by Heather Stewart
He was the gentlest lover I ever had. I met
him on a Saturday night at Kodiak Jack’s: a smoke filled military bar complete with scratched and torn up pool table,
automated bull, bartender with a sleazy yellowed grin and a penchant for lighting drinks on fire for theatric effect (see:
to impress the ladies), and a crowd comprised mostly of overflow from the army base located a couple blocks away. I knew he
was military from the moment he took off his hat to reveal the buzzed ‘high and tight’ haircut, by the tattoos
clawing up his arms like battle scars, the way he carried himself a bit too rigidly. He was built like a bulldog, complete
with bulky body, muscular arms, under-bite, and a wide – and probably oft broken - nose spread across his face. Having
recently crawled out of the pupae of break-up-blues into new fluttering single life, I was dressed to impress with dangerously
tall black heels, tight black and blue dress, and puckered red lips. Bulldog and the soldier next to him were following protocol
by oogling me from their seats across the bar. They alternated between staring at me and then turning and giggling amongst
themselves like two gossipy girls. I found this comical given how the lumbering
musculature of their bodies made them into living hyperbole. I soaked them in as I slowly sipped my water, stirring it absentmindedly
with my straw, staring every once-in-a-calculated while up at the soldiers out of my eyelashes as I sucked the liquid through
the semi-phallic utensil betwixt my lips. When I asked for a refill, the bartender winked at me and told me to order my next
drink alcoholic, courtesy of one of the two douchebags at the end of the bar (my words not his). Instead, I sauntered over and sat between the two soldiers.
Bulldog smiled ear to ear as my thigh brushed
against his. I traced my fingers along tattoo reading Chivalry Is Not Dead stretched across his bicep. I asked him what steroids
he was using, and if they affected his equipment. He laughed, blushed and said no, he took estrogen blockers to counteract
that. I said I’d have to see about that: I don’t do well with disappointment. He blushed. When I got up to use
the bathroom and another soldier grabbed my ass, I smacked the offender across the face. Bulldog stood up. A bar chair squealed
across the dirty bar floor. Bulldog put his bulbous nose in the harasser’s face and asked if there was a problem. The
other soldier skulked off with narrowed eyes, sputtering excuses that he was sorry, he had just gotten back from Iraq.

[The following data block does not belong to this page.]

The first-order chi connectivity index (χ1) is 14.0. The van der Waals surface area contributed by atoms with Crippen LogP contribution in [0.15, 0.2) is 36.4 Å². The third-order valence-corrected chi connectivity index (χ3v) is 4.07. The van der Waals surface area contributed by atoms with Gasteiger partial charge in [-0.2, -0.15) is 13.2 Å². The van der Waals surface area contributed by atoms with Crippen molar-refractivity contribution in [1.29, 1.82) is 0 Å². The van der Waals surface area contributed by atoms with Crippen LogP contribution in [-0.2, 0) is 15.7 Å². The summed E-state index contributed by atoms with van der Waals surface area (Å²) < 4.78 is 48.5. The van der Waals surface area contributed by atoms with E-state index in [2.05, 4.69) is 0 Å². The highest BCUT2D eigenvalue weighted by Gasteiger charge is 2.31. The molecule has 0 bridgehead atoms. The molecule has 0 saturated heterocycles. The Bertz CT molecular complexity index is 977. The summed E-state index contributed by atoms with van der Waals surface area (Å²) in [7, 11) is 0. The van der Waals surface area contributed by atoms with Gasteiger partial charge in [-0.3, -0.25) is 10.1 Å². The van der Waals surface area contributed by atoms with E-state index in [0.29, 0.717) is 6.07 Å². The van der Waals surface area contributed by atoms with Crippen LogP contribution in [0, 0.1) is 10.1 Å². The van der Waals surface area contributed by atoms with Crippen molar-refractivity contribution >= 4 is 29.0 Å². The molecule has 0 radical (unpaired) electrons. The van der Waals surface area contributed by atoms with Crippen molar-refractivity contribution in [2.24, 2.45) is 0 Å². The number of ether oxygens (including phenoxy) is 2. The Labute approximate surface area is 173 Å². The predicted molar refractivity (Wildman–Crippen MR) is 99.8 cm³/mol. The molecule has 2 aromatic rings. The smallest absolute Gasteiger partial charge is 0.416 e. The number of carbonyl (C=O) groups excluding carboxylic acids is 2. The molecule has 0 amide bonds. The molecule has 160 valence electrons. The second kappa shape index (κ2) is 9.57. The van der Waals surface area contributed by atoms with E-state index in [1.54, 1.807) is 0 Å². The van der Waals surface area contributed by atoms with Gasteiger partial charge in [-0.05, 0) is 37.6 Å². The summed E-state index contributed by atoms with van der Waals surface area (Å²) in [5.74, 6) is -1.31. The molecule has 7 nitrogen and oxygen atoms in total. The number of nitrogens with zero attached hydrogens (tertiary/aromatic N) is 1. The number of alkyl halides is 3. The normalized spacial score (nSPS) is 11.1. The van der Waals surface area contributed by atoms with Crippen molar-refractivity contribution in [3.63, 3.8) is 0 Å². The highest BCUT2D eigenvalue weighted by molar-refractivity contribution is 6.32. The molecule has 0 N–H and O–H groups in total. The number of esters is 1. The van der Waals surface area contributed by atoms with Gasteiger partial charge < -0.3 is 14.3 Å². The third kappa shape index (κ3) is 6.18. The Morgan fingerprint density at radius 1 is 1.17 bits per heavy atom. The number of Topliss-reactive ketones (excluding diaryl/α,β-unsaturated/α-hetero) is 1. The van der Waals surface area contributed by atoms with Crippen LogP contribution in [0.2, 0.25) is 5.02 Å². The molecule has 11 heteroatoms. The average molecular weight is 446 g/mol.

“That’s no excuse to mistreat
a lady,” Bulldog growled after the departing soldier.
I put my hand on Bulldog’s frighteningly
hard arm and whispered a thank you into his ear.
I didn’t take him home that night. I asked for both of the soldiers’ phone numbers with the intention of
spending time with one or both of them at the gym. I figured I could learn some exercises from them and their vascular arms.
Bulldog and I worked out together and went to lunch on a Tuesday. He was extremely serious for someone who laughed as often
as he did. He opened doors for me, insisted on paying for dinner, and walked me to my door to kiss me goodnight. We didn’t
make love then either.
That wasn’t until our third date. We were supposed to go to the gym, but instead I grabbed him through his shorts
when he came to the door and pulled him inside. He whisked me up in his arms, asked me which way to the bedroom, and bounded
up the stairs while holding me gingerly across his chest. Afterwards he kissed me multiple times on my lips, my cheek, my
forehead, my neck, my breasts. He gently smoothed the softs of his fingers up and down the curve of my back, over my ribs,
and rested them over my heart. I asked him about war. He told me that he had been deployed four times, but was now medically
disabled from battle injuries. He described the first time he killed a man when he was 20; the dust choked middle eastern
market place, the slick of sweat and grit of sand on his skin, the gunman firing at his unit from above a produce stand, how
his machine gun bullets ripped through the gunman’s midsection so that his middle “disintegrated” like watermelon
pulp. He described how the top half of the body fell separately from the bottom half as he draped his fingers through my hair
and cradled my body against his chest. He listed the names of the friends he had lost to alcoholism, to war, to suicide, to
all three. I ran my hand along his outer thigh and retracted it quickly when I felt roughness. He held my hand in his as he
explained the scar: a result of a semi-recent surgery. Here is where they put in the scope. Here is where they sliced open
the muscle. They were only pins implanted, of course; the army wouldn’t completely replace his hips because 25 was too
young and they would have only to replace them again when they wore out. That was just too expensive of a maintenance fee
for an army ranger who had extended his usefulness since he could no longer fight….
Heather Stewart suffers from MGD (Multi-Genre-Disorder)
and is a scholar of Romanticism, essayist, poet, journalist, English instructor, self-satirist, over-hyphenator and aspiring
philosopher-novelist. She hails from the Bay Area, received her BA from the University of California Berkeley, and someday
hopes to call Scotland home. Her recent work can be found in Educe, Psychological Poems: A Journal of Outsider Poetry, Drink
Me Magazine, and at the upcoming June 2012 James Hogg Society Conference in Glasgow.